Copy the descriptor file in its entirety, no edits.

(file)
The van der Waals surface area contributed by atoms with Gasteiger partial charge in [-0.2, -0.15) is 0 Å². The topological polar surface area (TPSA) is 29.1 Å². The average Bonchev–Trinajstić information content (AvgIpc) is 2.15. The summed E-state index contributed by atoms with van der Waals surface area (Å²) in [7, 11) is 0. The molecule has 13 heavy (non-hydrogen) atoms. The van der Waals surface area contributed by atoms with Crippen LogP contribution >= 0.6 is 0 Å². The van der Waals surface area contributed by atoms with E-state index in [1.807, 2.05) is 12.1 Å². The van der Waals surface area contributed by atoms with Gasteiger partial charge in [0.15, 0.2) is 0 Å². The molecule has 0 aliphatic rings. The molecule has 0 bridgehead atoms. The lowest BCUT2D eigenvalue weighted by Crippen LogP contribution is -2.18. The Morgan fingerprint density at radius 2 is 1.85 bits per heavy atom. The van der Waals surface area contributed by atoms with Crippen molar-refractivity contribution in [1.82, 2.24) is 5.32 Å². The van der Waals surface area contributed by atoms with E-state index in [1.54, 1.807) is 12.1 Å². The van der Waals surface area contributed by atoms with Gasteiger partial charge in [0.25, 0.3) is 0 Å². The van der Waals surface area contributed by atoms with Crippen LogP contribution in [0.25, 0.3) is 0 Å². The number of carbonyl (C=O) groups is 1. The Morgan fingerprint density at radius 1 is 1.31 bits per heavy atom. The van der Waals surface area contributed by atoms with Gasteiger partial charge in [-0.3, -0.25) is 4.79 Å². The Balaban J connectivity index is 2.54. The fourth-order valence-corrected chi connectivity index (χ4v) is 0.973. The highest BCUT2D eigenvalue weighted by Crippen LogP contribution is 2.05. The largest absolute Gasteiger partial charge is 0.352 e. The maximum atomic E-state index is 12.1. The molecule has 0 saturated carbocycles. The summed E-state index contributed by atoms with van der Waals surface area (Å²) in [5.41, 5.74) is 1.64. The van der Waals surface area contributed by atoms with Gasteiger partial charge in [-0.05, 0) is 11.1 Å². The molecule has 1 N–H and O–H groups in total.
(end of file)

The van der Waals surface area contributed by atoms with Gasteiger partial charge in [-0.2, -0.15) is 0 Å². The topological polar surface area (TPSA) is 29.1 Å². The average Bonchev–Trinajstić information content (AvgIpc) is 2.15. The summed E-state index contributed by atoms with van der Waals surface area (Å²) in [7, 11) is 0. The molecule has 13 heavy (non-hydrogen) atoms. The van der Waals surface area contributed by atoms with Crippen LogP contribution >= 0.6 is 0 Å². The van der Waals surface area contributed by atoms with E-state index in [1.807, 2.05) is 12.1 Å². The van der Waals surface area contributed by atoms with Gasteiger partial charge in [0.15, 0.2) is 0 Å². The molecule has 0 aliphatic rings. The molecule has 0 bridgehead atoms. The lowest BCUT2D eigenvalue weighted by Crippen LogP contribution is -2.18. The Morgan fingerprint density at radius 2 is 1.85 bits per heavy atom. The van der Waals surface area contributed by atoms with Crippen molar-refractivity contribution in [1.82, 2.24) is 5.32 Å². The van der Waals surface area contributed by atoms with E-state index in [1.54, 1.807) is 12.1 Å². The van der Waals surface area contributed by atoms with Gasteiger partial charge in [0.25, 0.3) is 0 Å². The van der Waals surface area contributed by atoms with Crippen LogP contribution in [0.25, 0.3) is 0 Å². The number of carbonyl (C=O) groups is 1. The Morgan fingerprint density at radius 1 is 1.31 bits per heavy atom. The van der Waals surface area contributed by atoms with Gasteiger partial charge in [-0.3, -0.25) is 4.79 Å². The Balaban J connectivity index is 2.54. The fourth-order valence-corrected chi connectivity index (χ4v) is 0.973. The highest BCUT2D eigenvalue weighted by Crippen LogP contribution is 2.05. The largest absolute Gasteiger partial charge is 0.352 e. The maximum atomic E-state index is 12.1. The molecule has 0 saturated carbocycles. The summed E-state index contributed by atoms with van der Waals surface area (Å²) in [5.41, 5.74) is 1.64. The van der Waals surface area contributed by atoms with Gasteiger partial charge in [-0.05, 0) is 11.1 Å². The molecule has 1 N–H and O–H groups in total.